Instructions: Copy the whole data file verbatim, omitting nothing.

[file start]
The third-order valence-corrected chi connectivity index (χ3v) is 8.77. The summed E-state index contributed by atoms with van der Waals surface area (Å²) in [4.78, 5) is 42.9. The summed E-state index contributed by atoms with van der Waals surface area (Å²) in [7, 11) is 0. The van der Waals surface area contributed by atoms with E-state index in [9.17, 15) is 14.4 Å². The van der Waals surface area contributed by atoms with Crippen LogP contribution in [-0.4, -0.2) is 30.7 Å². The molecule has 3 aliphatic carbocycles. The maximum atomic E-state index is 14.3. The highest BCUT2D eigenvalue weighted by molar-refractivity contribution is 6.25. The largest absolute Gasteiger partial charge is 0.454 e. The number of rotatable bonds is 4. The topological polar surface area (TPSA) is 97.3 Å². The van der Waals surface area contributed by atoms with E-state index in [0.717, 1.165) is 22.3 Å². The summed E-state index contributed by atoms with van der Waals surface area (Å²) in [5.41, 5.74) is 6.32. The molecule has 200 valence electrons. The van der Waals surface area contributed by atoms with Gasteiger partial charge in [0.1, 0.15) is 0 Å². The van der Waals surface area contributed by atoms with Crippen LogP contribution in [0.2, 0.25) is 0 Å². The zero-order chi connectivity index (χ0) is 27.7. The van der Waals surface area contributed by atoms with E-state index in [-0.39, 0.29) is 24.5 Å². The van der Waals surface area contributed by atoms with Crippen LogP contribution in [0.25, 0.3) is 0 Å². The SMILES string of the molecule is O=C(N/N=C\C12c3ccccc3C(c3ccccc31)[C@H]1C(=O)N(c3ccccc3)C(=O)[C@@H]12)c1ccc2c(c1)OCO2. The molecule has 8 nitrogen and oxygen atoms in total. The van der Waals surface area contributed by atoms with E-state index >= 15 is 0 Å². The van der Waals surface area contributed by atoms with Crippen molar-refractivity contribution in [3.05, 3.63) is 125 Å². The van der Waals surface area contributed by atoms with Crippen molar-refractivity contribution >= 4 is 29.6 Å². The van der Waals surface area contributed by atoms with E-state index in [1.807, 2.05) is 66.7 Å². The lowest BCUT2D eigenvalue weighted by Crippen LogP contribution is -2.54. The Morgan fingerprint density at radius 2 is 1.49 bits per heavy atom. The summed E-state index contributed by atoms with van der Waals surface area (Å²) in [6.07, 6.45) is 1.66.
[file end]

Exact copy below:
The third-order valence-corrected chi connectivity index (χ3v) is 8.77. The summed E-state index contributed by atoms with van der Waals surface area (Å²) in [4.78, 5) is 42.9. The summed E-state index contributed by atoms with van der Waals surface area (Å²) in [7, 11) is 0. The van der Waals surface area contributed by atoms with E-state index in [9.17, 15) is 14.4 Å². The van der Waals surface area contributed by atoms with Crippen LogP contribution in [-0.4, -0.2) is 30.7 Å². The molecule has 3 aliphatic carbocycles. The maximum atomic E-state index is 14.3. The highest BCUT2D eigenvalue weighted by molar-refractivity contribution is 6.25. The largest absolute Gasteiger partial charge is 0.454 e. The number of rotatable bonds is 4. The topological polar surface area (TPSA) is 97.3 Å². The van der Waals surface area contributed by atoms with E-state index in [0.717, 1.165) is 22.3 Å². The summed E-state index contributed by atoms with van der Waals surface area (Å²) in [5.41, 5.74) is 6.32. The molecule has 200 valence electrons. The van der Waals surface area contributed by atoms with Gasteiger partial charge in [0.1, 0.15) is 0 Å². The van der Waals surface area contributed by atoms with Crippen LogP contribution in [0.2, 0.25) is 0 Å². The zero-order chi connectivity index (χ0) is 27.7. The van der Waals surface area contributed by atoms with E-state index in [-0.39, 0.29) is 24.5 Å². The van der Waals surface area contributed by atoms with Crippen LogP contribution in [0.25, 0.3) is 0 Å². The SMILES string of the molecule is O=C(N/N=C\C12c3ccccc3C(c3ccccc31)[C@H]1C(=O)N(c3ccccc3)C(=O)[C@@H]12)c1ccc2c(c1)OCO2. The molecule has 8 nitrogen and oxygen atoms in total. The van der Waals surface area contributed by atoms with E-state index >= 15 is 0 Å². The van der Waals surface area contributed by atoms with Crippen molar-refractivity contribution in [3.05, 3.63) is 125 Å². The van der Waals surface area contributed by atoms with Crippen molar-refractivity contribution >= 4 is 29.6 Å². The van der Waals surface area contributed by atoms with E-state index in [1.807, 2.05) is 66.7 Å². The lowest BCUT2D eigenvalue weighted by Crippen LogP contribution is -2.54. The Morgan fingerprint density at radius 2 is 1.49 bits per heavy atom. The summed E-state index contributed by atoms with van der Waals surface area (Å²) in [6.07, 6.45) is 1.66.